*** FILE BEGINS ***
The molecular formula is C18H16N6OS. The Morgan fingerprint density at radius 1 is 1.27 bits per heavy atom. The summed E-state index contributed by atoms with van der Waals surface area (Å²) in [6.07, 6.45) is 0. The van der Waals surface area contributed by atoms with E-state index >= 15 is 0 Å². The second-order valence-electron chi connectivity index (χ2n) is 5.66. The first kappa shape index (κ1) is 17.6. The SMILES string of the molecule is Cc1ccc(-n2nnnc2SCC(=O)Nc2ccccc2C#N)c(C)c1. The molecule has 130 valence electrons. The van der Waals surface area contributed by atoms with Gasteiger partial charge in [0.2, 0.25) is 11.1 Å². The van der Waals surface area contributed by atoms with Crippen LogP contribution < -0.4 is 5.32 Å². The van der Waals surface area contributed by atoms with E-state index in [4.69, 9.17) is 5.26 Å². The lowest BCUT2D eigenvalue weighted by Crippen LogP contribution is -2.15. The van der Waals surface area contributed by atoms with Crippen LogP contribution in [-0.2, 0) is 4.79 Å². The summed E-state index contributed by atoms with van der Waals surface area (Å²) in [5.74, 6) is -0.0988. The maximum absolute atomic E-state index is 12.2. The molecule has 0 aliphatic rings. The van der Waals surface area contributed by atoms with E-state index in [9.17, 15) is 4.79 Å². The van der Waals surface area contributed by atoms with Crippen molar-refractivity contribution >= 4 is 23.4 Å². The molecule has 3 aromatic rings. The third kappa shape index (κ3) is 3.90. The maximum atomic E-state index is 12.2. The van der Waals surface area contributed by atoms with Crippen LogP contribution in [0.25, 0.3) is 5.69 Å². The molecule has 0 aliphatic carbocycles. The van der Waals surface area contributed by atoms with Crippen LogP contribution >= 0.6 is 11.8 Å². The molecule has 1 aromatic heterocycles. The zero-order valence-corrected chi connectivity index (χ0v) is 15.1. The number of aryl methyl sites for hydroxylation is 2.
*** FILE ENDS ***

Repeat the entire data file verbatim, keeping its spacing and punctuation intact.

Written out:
The molecular formula is C18H16N6OS. The Morgan fingerprint density at radius 1 is 1.27 bits per heavy atom. The summed E-state index contributed by atoms with van der Waals surface area (Å²) in [6.07, 6.45) is 0. The van der Waals surface area contributed by atoms with E-state index >= 15 is 0 Å². The second-order valence-electron chi connectivity index (χ2n) is 5.66. The first kappa shape index (κ1) is 17.6. The SMILES string of the molecule is Cc1ccc(-n2nnnc2SCC(=O)Nc2ccccc2C#N)c(C)c1. The molecule has 130 valence electrons. The van der Waals surface area contributed by atoms with Gasteiger partial charge in [0.2, 0.25) is 11.1 Å². The van der Waals surface area contributed by atoms with Crippen LogP contribution < -0.4 is 5.32 Å². The van der Waals surface area contributed by atoms with E-state index in [4.69, 9.17) is 5.26 Å². The lowest BCUT2D eigenvalue weighted by Crippen LogP contribution is -2.15. The van der Waals surface area contributed by atoms with Crippen LogP contribution in [-0.2, 0) is 4.79 Å². The summed E-state index contributed by atoms with van der Waals surface area (Å²) in [5.74, 6) is -0.0988. The maximum absolute atomic E-state index is 12.2. The molecule has 0 aliphatic rings. The van der Waals surface area contributed by atoms with E-state index in [9.17, 15) is 4.79 Å². The van der Waals surface area contributed by atoms with Crippen molar-refractivity contribution >= 4 is 23.4 Å². The molecule has 3 aromatic rings. The third kappa shape index (κ3) is 3.90. The maximum atomic E-state index is 12.2. The van der Waals surface area contributed by atoms with Crippen LogP contribution in [0.25, 0.3) is 5.69 Å². The molecule has 0 aliphatic carbocycles. The van der Waals surface area contributed by atoms with Crippen LogP contribution >= 0.6 is 11.8 Å². The molecule has 1 aromatic heterocycles. The zero-order valence-corrected chi connectivity index (χ0v) is 15.1. The number of aryl methyl sites for hydroxylation is 2.